The Colombian government announced on Saturday that it was offering a large fee for any information leading to the arrest of the perpetrators of the previous attack on the helicopter of President Ivan Duque, near the border with Venezuela.
"A reward of up to 3 million pesos (approximately 666.000 euros) is offered to the person (…) who will allow us to find those responsible for this terrorist act," said Defense Minister Diego Molano, as recorded in a video distributed his services from Kukuta, in the northern part of the Andean country.
The police chief, Jorge Vargas, said the helicopter came under fire from a neighborhood not far from the airport shortly after takeoff.
Police developed and searched "this area", where "two weapons were found": an AK-47 semi-automatic rifle, the serial number of which is under investigation, and a 7,52 caliber rifle "bearing the insignia of the Venezuelan army", he said.
Mr Duque was on board the helicopter with his government's defense and interior ministers, Molano and Daniel Palacios, as well as Silvano Serrano, governor of Norte de Santander, which borders Venezuela. Photographs released by the Colombian presidency show bullet marks in the tail and near the propeller.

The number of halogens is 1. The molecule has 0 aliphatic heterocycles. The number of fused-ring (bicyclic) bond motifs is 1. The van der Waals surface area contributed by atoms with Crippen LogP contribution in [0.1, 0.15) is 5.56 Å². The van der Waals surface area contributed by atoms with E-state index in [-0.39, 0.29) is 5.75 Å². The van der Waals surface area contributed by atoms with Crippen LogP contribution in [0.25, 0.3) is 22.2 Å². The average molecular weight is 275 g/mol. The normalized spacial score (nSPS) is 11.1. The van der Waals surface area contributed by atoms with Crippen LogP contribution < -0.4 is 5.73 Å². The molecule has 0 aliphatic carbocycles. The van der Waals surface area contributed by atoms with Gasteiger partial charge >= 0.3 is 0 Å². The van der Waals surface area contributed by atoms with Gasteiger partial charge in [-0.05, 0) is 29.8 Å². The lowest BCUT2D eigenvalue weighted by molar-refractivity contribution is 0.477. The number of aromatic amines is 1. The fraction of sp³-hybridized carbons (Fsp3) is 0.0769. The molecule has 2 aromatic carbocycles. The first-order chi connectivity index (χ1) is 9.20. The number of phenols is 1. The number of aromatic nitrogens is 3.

None of the passengers were injured. The attack was condemned by the UN, the US, the EU and several Latin American governments.
"We are not intimidated by violence or terrorism. "Our state is strong, Colombia is strong enough to face this kind of threat," the head of state assured on the day of the attack. "The government will not lose a single minute in the fight against drug trafficking, terrorism and organized crime," he insisted.
There was no responsibility for the action.
In this area, where there is great insecurity, the organization that is officially the last to continue the armed struggle in Colombia, the National Liberation Army (ELN), the Pelusos - a remnant group of Maoist guerrillas that has officially disbanded and abandoned the armed struggle. -, dissidents of the former Revolutionary Armed Forces of Colombia (FARC), as well as various drug-trafficking gangs.
A car bomb had exploded at an army base in Kukuta last week, wounding dozens of US military personnel and some of their advisers.
The defense minister denied responsibility for the attack on the ELN. The leadership of the organization, however, denied that it was the action of its own fighters.